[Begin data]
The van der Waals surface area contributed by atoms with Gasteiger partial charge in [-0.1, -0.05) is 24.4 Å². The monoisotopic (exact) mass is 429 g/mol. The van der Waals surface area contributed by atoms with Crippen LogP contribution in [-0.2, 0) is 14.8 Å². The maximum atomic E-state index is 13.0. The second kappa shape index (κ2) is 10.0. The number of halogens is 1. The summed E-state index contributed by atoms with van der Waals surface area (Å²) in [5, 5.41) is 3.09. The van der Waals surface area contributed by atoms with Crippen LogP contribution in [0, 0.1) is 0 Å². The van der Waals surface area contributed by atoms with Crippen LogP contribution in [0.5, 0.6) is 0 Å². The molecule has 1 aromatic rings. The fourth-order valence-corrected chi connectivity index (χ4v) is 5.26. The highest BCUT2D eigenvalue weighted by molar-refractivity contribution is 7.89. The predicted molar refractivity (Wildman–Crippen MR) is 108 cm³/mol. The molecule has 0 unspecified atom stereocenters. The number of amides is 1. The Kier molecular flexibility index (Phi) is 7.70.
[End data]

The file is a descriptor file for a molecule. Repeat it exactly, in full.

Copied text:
The van der Waals surface area contributed by atoms with Gasteiger partial charge in [-0.1, -0.05) is 24.4 Å². The monoisotopic (exact) mass is 429 g/mol. The van der Waals surface area contributed by atoms with Crippen LogP contribution in [-0.2, 0) is 14.8 Å². The maximum atomic E-state index is 13.0. The second kappa shape index (κ2) is 10.0. The number of halogens is 1. The summed E-state index contributed by atoms with van der Waals surface area (Å²) in [5, 5.41) is 3.09. The van der Waals surface area contributed by atoms with Crippen LogP contribution in [0, 0.1) is 0 Å². The van der Waals surface area contributed by atoms with Crippen LogP contribution in [0.5, 0.6) is 0 Å². The molecule has 1 aromatic rings. The fourth-order valence-corrected chi connectivity index (χ4v) is 5.26. The highest BCUT2D eigenvalue weighted by molar-refractivity contribution is 7.89. The predicted molar refractivity (Wildman–Crippen MR) is 108 cm³/mol. The molecule has 0 unspecified atom stereocenters. The number of amides is 1. The Kier molecular flexibility index (Phi) is 7.70.